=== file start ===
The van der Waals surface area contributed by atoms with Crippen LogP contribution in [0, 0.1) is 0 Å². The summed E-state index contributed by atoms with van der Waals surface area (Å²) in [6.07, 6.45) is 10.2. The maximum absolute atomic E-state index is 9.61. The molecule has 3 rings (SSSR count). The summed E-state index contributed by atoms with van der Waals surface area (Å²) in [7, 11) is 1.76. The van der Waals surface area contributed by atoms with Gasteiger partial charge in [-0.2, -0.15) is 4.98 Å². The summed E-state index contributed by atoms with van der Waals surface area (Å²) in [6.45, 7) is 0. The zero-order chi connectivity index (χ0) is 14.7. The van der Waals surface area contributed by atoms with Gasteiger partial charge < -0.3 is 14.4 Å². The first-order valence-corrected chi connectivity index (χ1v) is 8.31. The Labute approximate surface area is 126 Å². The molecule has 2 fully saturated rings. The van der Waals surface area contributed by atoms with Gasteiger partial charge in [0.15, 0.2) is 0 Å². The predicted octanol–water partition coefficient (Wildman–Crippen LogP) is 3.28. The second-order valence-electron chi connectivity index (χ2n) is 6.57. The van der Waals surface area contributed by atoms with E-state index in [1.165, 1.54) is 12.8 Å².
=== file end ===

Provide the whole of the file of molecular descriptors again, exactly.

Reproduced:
The van der Waals surface area contributed by atoms with Crippen LogP contribution in [0, 0.1) is 0 Å². The summed E-state index contributed by atoms with van der Waals surface area (Å²) in [6.07, 6.45) is 10.2. The maximum absolute atomic E-state index is 9.61. The molecule has 3 rings (SSSR count). The summed E-state index contributed by atoms with van der Waals surface area (Å²) in [7, 11) is 1.76. The van der Waals surface area contributed by atoms with Gasteiger partial charge in [-0.2, -0.15) is 4.98 Å². The summed E-state index contributed by atoms with van der Waals surface area (Å²) in [6.45, 7) is 0. The zero-order chi connectivity index (χ0) is 14.7. The van der Waals surface area contributed by atoms with Gasteiger partial charge < -0.3 is 14.4 Å². The first-order valence-corrected chi connectivity index (χ1v) is 8.31. The Labute approximate surface area is 126 Å². The molecule has 2 fully saturated rings. The van der Waals surface area contributed by atoms with Gasteiger partial charge in [0.15, 0.2) is 0 Å². The predicted octanol–water partition coefficient (Wildman–Crippen LogP) is 3.28. The second-order valence-electron chi connectivity index (χ2n) is 6.57. The van der Waals surface area contributed by atoms with E-state index in [1.165, 1.54) is 12.8 Å².